Severe weather pounds state
Posted November 14, 2008
Updated November 15, 2008
Raleigh, N.C. — A strong storm cell moved through central North Carolina early Saturday, causing tornado warnings, severe weather and one death.
The last tornado warning expired at 5:15 a.m., while a tornado watch remained in effect for some central North Carolina counties until 8 a.m.
One death was reported in Wilson County as a result of the storm. The death occurred after a house was destroyed at 3850 London Church Road in Elm City. An unknown number of injuries were reported in Johnston County.
WRAL Chief Meteorologist Greg Fishel described the storm as a “super cell” that maintained its intensity for about 80 miles. Around 5 a.m., after about two hours of tornado warnings and severe weather, the cell appeared to be weakening.
In Johnston, a law enforcement officer reported seeing a tornado at 2:48 a.m. about 4 miles east-southeast of Benson.
A possible tornado produced damage to homes in Lucama, Wilson and Elm City. Damage was also reported in Kenly.
Previous tornado warnings were issued for Bertie, Edgecombe, Halifax, Hertford, Johnston, Nash, Northampton Sampson, Johnston, Wilson and Wayne counties.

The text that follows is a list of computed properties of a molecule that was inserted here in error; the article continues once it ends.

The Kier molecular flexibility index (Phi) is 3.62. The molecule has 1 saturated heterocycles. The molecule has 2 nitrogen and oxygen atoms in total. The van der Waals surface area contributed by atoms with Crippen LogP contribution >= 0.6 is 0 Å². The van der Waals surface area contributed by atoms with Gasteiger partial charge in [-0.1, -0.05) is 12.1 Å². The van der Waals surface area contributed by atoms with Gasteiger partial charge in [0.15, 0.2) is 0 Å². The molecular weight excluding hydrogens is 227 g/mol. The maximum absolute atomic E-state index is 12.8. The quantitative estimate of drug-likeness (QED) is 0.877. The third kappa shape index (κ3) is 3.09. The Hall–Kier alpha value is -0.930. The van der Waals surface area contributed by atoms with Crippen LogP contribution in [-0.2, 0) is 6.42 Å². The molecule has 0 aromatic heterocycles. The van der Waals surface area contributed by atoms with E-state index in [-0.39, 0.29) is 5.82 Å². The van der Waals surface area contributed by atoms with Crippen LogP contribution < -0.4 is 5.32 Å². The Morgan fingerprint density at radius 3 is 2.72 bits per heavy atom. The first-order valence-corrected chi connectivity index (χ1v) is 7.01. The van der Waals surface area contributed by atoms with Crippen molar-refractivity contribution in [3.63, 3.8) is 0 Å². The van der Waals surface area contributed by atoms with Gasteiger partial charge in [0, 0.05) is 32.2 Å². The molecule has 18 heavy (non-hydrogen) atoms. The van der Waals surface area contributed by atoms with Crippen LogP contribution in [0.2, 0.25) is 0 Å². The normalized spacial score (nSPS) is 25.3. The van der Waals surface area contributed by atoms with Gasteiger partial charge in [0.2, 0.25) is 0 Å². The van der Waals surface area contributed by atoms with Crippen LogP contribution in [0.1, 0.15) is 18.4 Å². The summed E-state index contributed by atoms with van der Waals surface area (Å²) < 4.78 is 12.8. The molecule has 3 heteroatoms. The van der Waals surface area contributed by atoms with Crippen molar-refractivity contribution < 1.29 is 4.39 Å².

Damage to homes and barns was reported in Sampson, Johnston and Wilson counties.
The safest place to be during a tornado is on the lowest floor of the building in a small room such as a closet or bathroom or in an interior hallway.
Some parts of the area will see 3 to 4 inches of rain before the skies start to clear late Saturday. The weekend will start mostly cloudy and windy, with showers and storms likely. Highs will be in the upper 60s to low 70s.
After rain passes through the state, a cold front will move into the area by Saturday afternoon. "You can call next week a preview of winter," WRAL Meteorologist Mike Maze said, noting that by Wednesday the daytime highs will top out in the mid-40s. "We could see a low temperature of 25 degrees Wednesday morning."
"The big sun is back Sunday, but with cold," Maze said. The cold front will be a precursor to a pattern change in the atmosphere. Cold surge after cold surge is expected to hit the area next week.
Meteorologist Elizabeth Gardner said she expects temperatures to be well below normal Tuesday through Friday of next week.